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User Interface Standards

Office 2003
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Dennis Schumaker

In this article, Dennis Schumaker discusses the importance of user interface standards for both programmer and end-user productivity. As a case study, Dennis discusses when to use the navigation methods available to the Access programmer and shows how to implement the most useful ones.

Without programming standards, it's difficult to bring new developers into your organization and quickly make them productive. Without user interface standards, it's difficult to bring new people into your organization and quickly make them productive with your custom software applications. Many user interface features are the result of many years of trial-and-error experimenting. They aren't just the result of finding better ways to interact with the user, but also the result of learning about techniques that don't work. Without standards, your developers might implement one of those unfortunate user interface designs.

The need for user interface standards became apparent to our organization when we added two new programmers to a five-person programming team. Our organization had been fairly diligent in adopting programming standards for naming tables, forms, variables, and other developer products. However, the various applications developed over the past several years varied significantly in their user interfaces. We'd never looked critically at the appearance of our applications to pull the best concepts from each and mold those concepts into a standard user interface design. Though many "theoretical" books have been written discussing user interface design, when you attempt to create a user interface design standard to use within your own organization, theory might not be enough.

In this article, I'm going to focus on the kind of analysis that we did to develop our standards. What I want to model for you isn't a particular set of standards (though I'll be showing our standard for navigation, too) but the kind of process that you should go through in creating your user interface standards. For our navigation standard, I'll also show you how to implement the standard so that you can see the techniques behind the design. Chasing down the navigation standard, I'll go one level deeper in the process to discuss how we organize our menus. But before any of that, I'll discuss how we created our model application that acts as the reference point in user interface design.

A work in progress

We'd used various techniques for navigation, including switchboards, command buttons on forms, and drop-down menus. In our defense, the design of the applications we built for our clients was driven by the specific business needs of organizations to fit into their culture. The design was also driven, to a large extent, by the experience level of the application's programmer. We needed to leverage the background and skills of all of our programming staff to bring the greatest productivity to our organization. It became clear that more standardization was necessary to permit our programmers to rapidly develop applications to meet client needs.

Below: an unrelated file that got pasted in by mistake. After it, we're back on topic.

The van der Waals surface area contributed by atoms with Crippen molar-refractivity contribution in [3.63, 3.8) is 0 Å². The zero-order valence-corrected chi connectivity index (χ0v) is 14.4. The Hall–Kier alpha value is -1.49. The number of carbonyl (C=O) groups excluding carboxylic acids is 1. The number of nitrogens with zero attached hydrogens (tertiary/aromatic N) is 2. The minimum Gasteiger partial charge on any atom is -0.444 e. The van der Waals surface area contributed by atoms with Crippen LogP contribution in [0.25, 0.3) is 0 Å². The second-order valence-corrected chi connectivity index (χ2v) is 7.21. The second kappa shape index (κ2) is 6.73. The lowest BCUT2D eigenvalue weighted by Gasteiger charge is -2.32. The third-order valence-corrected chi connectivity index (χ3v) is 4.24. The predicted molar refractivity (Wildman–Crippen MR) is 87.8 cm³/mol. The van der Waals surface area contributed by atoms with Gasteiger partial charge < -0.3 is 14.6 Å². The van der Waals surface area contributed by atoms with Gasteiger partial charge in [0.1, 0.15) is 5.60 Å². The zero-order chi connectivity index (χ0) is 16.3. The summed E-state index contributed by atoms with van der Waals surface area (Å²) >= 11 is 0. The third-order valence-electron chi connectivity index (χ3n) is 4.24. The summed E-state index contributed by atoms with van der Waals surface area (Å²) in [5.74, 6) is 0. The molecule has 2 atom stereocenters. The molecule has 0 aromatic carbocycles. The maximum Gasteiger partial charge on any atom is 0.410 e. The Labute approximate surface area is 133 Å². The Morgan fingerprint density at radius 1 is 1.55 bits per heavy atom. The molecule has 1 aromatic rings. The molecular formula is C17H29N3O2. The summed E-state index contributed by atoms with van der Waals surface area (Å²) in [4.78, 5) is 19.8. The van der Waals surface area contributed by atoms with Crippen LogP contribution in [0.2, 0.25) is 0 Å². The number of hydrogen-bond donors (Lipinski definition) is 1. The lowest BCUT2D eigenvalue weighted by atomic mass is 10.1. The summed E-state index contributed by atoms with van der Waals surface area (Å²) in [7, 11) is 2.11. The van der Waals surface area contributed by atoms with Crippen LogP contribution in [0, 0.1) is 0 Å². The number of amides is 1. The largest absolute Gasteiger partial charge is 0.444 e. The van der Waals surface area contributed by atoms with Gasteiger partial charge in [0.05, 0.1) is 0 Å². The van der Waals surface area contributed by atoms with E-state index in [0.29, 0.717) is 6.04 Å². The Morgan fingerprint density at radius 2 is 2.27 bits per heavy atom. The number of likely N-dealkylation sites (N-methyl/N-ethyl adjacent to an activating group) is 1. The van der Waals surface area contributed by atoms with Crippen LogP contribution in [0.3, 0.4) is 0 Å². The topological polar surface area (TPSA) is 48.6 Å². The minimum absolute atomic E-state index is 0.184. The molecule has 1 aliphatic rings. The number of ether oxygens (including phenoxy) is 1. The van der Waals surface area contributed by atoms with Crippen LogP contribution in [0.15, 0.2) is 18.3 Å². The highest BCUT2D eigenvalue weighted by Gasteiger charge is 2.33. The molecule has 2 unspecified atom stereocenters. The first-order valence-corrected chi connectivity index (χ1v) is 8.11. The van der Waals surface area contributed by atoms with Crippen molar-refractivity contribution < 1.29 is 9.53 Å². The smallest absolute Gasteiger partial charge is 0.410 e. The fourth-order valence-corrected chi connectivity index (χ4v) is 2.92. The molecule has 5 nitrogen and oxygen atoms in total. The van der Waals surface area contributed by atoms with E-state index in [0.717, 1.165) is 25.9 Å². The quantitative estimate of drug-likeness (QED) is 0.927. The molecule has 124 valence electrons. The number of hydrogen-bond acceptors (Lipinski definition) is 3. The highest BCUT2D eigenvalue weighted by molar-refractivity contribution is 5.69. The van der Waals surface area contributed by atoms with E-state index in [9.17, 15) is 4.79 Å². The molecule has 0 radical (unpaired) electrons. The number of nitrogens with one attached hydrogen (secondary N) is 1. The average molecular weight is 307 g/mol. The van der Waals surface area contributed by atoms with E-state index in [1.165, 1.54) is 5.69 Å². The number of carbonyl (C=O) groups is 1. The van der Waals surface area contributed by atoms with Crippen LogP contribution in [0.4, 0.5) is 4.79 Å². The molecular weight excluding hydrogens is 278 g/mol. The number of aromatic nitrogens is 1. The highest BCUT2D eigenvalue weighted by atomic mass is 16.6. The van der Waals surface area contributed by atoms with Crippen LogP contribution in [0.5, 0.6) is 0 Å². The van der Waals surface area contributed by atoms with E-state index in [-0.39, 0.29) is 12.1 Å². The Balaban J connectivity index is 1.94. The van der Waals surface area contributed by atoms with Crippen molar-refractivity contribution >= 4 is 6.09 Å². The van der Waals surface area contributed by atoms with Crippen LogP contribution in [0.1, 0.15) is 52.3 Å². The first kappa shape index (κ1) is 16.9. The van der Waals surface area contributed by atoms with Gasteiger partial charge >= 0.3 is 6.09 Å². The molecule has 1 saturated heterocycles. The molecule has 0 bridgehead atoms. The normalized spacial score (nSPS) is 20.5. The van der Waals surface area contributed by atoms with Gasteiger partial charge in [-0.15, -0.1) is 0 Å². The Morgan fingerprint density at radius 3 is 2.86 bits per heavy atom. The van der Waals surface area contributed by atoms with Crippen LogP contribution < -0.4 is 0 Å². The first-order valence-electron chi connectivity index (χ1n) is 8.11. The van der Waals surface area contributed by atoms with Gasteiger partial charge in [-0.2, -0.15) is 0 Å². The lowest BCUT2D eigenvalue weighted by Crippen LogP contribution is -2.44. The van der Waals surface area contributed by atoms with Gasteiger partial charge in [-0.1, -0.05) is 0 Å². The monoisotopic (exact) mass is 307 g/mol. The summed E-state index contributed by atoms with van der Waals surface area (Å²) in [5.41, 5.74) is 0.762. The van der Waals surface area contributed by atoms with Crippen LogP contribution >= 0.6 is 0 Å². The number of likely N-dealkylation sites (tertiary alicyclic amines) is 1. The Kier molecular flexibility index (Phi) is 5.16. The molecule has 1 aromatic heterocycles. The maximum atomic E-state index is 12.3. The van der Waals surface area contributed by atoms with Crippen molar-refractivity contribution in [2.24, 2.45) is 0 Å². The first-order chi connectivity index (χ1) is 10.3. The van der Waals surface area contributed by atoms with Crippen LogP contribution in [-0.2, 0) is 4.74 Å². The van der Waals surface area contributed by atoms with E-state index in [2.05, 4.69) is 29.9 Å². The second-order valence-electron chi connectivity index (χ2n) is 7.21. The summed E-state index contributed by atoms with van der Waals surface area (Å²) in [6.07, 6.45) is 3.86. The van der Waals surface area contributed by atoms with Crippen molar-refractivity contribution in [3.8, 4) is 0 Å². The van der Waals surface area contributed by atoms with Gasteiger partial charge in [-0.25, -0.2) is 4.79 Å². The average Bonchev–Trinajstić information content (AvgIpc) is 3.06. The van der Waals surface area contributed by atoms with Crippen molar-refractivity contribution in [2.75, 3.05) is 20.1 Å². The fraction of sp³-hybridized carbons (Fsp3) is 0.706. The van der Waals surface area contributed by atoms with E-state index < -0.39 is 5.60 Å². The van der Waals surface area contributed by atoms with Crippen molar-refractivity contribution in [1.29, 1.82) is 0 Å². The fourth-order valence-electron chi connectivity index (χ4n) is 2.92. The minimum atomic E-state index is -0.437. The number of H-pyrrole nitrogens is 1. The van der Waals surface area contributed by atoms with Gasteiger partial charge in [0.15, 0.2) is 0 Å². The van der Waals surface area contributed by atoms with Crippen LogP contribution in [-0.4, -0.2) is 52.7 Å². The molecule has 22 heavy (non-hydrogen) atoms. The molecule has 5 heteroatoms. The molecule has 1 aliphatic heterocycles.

In addition, we needed to quickly bring new programmers up to speed. Most of our applications had been developed over a long time period (in some cases five to six years) and had become extremely complicated and difficult for a new person to quickly grasp. We found that new programmers had difficulty working even in limited areas of these applications (such as enhancing reports) due to the learning curve required. And what they learned on one application often didn't carry over to other applications.

Fortunately, we stumbled upon a solution to this problem. Several years ago, we'd used a Microsoft Access 97 database wizard to create a simple application for tracking compact discs (CDs). The wizard created an application that consisted of roughly four or five tables, forms, and reports, all linked together using a switchboard design. We modified the application to meet some specific needs, but the application severely lacked some functionality and "quality of design" compared to the applications that our firm had developed. As a training exercise, we directed our new programmers to rewrite this simple application, using the best of the user interface designs that we'd incorporated into projects for our clients.

The beauty of the CD application was that it was small enough for a novice programmer to be responsible for the whole application (forms, reports, database design and relationships, navigation, and so on). The project resulted in an enhanced application and served as an example of user interface standards for all future application development efforts. This application was used as the case study when we drafted programming standards for user interface design for our organization.

Making UI standards useful

We also realized that for our user interface standards to be useful to programmers, they needed to be set up in a way that made it easy for developers to find the relevant standard. To make it easy for developers to find the information that they need, we organized our user interface standards into four major areas:

  • Navigation: We needed to develop a standard method for navigating through our applications. In the past we'd used switchboards, command buttons on forms, and drop-down menus. We decided to standardize on the use of one form of navigation, drop-down menus, which we felt would provide us the most flexibility in all of our applications.